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My re-reading of Merton in 2019 helps my spiritual vertigo.  The ups and downs of United Methodist conferences befuddle and depress.  They can confuse and offer such a small horizon on the realm of God.  Today (mid-June 2019) my spirits and aspirations are on the upswing. 

All across the nation in recent weeks a new generation of persons are being elected as annual conference delegates.  Many of these folks are young and committed to a more open and inclusive denomination.  It is a youth driven revolution — young clergy are saying “NO” to the harmful decisions made in February 2019 United Methodist conference.  The Febraury so called “Special General Conference” enacted mean-spirited legislation to exclude LGBTQI folks from ordination or same-sex marriages in the denomination.  Further, it was designed to punish anyone who acted in ways that disagreed.  Something as marvelous and no less surprising than a grandson standing beside you bearing the sacrament was underway.  Still, it is a miniscule part of the Holy Spirit’s handiwork.  The Holy Spirit can surprise us still — (S)he is already at play in the church, even within a broken and disoriented part of the body like United Methodism just now.

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Overwhelming – Exhibit C

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As news continues to come in from around the United Methodist Church in the United States, it is clear that change in almost every corner is underway.  I do not know that it will be sufficient to bring about an apology for the damage done or begin to mend and redirect a denomination into patterns that do not do harm to our gay siblings.  However, as I attended the California- Pacific Annual Conference (a place I consider my second ecclesial home), I was again overwhelmed.  Again I took deep breaths and reached for my handkerchief.  There was newly ordained deacon, and my colleague this past year, Melissa Spence.  She is serving the sacrament with an elder, former student, fine pastor and friend, Brian Parcel.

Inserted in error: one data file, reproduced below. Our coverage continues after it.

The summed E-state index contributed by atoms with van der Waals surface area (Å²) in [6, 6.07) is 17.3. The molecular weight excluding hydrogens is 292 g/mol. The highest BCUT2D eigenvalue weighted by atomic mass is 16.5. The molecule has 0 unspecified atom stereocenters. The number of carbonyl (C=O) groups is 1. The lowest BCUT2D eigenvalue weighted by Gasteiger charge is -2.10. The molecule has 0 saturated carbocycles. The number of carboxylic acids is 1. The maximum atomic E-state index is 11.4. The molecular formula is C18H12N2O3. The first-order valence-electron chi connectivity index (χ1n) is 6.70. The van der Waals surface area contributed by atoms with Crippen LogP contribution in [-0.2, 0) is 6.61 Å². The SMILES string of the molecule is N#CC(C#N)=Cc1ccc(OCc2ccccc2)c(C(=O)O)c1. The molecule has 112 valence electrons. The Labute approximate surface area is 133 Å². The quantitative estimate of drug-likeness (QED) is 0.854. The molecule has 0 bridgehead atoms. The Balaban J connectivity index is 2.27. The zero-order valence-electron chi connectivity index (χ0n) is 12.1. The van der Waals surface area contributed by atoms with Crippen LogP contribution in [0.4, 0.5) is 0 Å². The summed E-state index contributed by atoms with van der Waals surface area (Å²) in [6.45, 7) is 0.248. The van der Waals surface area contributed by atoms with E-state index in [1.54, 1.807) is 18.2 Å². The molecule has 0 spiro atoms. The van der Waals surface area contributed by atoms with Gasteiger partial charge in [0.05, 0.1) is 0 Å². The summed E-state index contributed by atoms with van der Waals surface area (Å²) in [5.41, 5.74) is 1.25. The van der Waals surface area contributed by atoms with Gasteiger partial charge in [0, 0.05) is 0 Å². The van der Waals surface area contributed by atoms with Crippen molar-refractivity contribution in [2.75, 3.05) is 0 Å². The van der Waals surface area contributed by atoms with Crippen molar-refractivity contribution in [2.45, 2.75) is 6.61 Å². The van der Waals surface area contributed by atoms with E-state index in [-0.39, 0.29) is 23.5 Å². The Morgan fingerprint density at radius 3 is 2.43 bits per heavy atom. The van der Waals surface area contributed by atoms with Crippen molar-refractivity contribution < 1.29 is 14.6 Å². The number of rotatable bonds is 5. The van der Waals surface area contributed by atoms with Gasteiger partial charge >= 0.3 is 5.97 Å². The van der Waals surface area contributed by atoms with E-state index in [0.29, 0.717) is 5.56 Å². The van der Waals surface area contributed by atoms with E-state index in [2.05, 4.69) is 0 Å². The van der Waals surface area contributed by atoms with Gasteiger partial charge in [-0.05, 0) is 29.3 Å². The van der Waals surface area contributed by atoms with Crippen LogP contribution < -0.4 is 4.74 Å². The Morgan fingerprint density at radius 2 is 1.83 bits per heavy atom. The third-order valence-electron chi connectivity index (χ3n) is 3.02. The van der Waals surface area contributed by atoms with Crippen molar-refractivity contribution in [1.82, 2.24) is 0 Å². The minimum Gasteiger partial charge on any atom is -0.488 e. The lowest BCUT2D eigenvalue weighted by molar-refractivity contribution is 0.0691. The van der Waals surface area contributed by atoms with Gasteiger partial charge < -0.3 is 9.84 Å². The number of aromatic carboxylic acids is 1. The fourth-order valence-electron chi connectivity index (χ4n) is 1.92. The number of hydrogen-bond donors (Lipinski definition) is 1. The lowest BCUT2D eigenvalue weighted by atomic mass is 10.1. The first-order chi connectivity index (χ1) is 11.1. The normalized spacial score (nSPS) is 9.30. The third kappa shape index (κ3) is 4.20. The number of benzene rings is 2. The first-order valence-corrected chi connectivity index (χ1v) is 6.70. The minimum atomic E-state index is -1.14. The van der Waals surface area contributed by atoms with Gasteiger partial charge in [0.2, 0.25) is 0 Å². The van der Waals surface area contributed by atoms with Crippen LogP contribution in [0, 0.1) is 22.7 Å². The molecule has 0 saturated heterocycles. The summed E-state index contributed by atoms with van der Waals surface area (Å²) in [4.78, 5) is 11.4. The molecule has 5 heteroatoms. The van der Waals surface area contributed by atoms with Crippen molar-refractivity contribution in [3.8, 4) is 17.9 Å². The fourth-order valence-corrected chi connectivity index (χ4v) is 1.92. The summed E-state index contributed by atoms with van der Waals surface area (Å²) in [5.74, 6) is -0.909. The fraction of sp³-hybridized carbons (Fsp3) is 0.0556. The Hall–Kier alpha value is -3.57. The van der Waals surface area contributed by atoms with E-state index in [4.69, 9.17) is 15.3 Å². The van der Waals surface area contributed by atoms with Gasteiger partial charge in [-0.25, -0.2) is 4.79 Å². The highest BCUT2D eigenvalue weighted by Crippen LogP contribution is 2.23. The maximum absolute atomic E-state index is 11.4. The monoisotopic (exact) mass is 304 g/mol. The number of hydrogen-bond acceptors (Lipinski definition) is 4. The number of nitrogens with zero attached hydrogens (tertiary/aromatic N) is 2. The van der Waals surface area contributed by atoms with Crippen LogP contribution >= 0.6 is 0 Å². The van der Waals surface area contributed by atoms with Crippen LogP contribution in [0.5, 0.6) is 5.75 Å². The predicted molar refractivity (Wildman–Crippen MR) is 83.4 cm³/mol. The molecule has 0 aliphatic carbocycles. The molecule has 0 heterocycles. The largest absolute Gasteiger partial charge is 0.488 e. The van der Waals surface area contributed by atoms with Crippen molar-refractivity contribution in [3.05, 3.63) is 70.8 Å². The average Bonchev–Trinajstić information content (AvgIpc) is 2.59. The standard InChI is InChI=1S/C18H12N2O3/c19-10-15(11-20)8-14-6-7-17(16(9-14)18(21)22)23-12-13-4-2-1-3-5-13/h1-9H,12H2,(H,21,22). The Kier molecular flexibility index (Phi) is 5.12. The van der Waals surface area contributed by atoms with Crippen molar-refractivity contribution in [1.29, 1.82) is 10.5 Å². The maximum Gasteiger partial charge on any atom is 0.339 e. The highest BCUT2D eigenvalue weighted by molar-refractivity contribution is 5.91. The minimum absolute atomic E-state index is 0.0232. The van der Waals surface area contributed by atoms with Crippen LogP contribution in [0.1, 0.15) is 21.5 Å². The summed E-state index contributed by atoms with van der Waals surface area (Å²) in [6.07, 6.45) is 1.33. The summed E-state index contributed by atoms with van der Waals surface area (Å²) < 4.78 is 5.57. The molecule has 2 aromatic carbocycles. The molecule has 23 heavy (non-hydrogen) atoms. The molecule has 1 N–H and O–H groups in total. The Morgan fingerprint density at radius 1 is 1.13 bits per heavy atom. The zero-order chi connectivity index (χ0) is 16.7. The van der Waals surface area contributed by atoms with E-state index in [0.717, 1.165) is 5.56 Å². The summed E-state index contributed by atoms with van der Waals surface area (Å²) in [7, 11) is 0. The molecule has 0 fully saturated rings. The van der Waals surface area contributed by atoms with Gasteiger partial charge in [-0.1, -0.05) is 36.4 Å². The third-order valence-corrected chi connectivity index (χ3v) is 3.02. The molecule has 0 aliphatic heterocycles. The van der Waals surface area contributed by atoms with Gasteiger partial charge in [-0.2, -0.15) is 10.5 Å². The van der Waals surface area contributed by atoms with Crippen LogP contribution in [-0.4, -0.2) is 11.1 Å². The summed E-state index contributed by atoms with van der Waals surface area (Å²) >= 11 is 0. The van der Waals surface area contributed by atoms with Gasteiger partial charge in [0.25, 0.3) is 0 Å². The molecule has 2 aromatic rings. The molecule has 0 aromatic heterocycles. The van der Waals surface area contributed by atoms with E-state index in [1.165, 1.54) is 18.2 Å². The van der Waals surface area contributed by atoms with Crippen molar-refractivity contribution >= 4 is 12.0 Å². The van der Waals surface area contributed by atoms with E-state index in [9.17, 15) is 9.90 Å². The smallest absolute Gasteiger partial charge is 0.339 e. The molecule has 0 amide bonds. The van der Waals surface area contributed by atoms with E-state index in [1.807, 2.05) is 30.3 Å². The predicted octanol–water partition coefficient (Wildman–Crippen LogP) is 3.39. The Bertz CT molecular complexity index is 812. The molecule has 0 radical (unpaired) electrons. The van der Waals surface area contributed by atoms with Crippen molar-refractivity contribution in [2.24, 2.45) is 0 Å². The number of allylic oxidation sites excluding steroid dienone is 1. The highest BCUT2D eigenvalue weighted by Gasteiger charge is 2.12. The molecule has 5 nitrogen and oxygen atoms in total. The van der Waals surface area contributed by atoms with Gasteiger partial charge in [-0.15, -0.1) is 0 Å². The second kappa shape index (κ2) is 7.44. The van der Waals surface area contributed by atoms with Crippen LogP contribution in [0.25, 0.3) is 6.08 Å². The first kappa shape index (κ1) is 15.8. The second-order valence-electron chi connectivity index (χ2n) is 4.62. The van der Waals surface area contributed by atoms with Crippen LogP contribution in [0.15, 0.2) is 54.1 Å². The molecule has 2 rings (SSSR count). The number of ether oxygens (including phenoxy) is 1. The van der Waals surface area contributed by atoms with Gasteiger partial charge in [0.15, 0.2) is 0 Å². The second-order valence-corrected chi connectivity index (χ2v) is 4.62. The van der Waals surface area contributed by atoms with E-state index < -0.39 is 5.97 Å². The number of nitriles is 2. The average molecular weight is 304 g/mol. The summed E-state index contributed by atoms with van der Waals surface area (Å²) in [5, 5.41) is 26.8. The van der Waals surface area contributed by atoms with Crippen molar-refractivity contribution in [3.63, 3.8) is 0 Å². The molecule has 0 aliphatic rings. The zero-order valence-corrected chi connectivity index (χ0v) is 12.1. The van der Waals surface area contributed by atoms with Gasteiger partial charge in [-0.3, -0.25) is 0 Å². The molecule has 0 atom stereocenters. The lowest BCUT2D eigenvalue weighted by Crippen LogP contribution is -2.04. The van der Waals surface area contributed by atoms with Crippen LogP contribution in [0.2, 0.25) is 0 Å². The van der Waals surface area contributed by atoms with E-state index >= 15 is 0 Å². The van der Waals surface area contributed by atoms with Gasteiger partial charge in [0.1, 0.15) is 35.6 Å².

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Looking around the Chapel at the University of Redlands on this day, I see others.  They are, I now understand, my spiritual grandchildren, my grandnieces and grantnephews.  The great gift of the California-Pacific Annual Conference is its ability to welcome a wide and blessed cultural diversity.  Oh, the Tongan choir sings as communion is served.  Words cannot capture the glory of the harmonies that surround us. 

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There they are — former students, colleagues, friends and a few foes, persons who have taught me and who mostly learned without my aid, persons I do not know — all sharing in the holy meal.  There is my long-time friend, Bishop Charles Jordan among those presiding at communion.  There are other bishops at table… the host bishop has been generous in his invitations and his words. And there he is, Bishop Grant Hagiya, on his knees calling on us all to be repentant for the ways we have held hostility toward others.  Bishop Hagiya said it well in his sermon on the first day — “there may be irreconcilable differences… still might we not stay together in mission and give space to be contextual in governance?  Perhaps divorce is inevitable — and certainly separating can be a gift to both parties — still must we make the only a best option a complete separation?

This family, all of it, all around, shines with the glory of God.  We may have to divide, I grieve it.  At the same time, I join Bishop Hagiya in seeing a New Church where compassion for one another is the currency used toward creating a future of mission.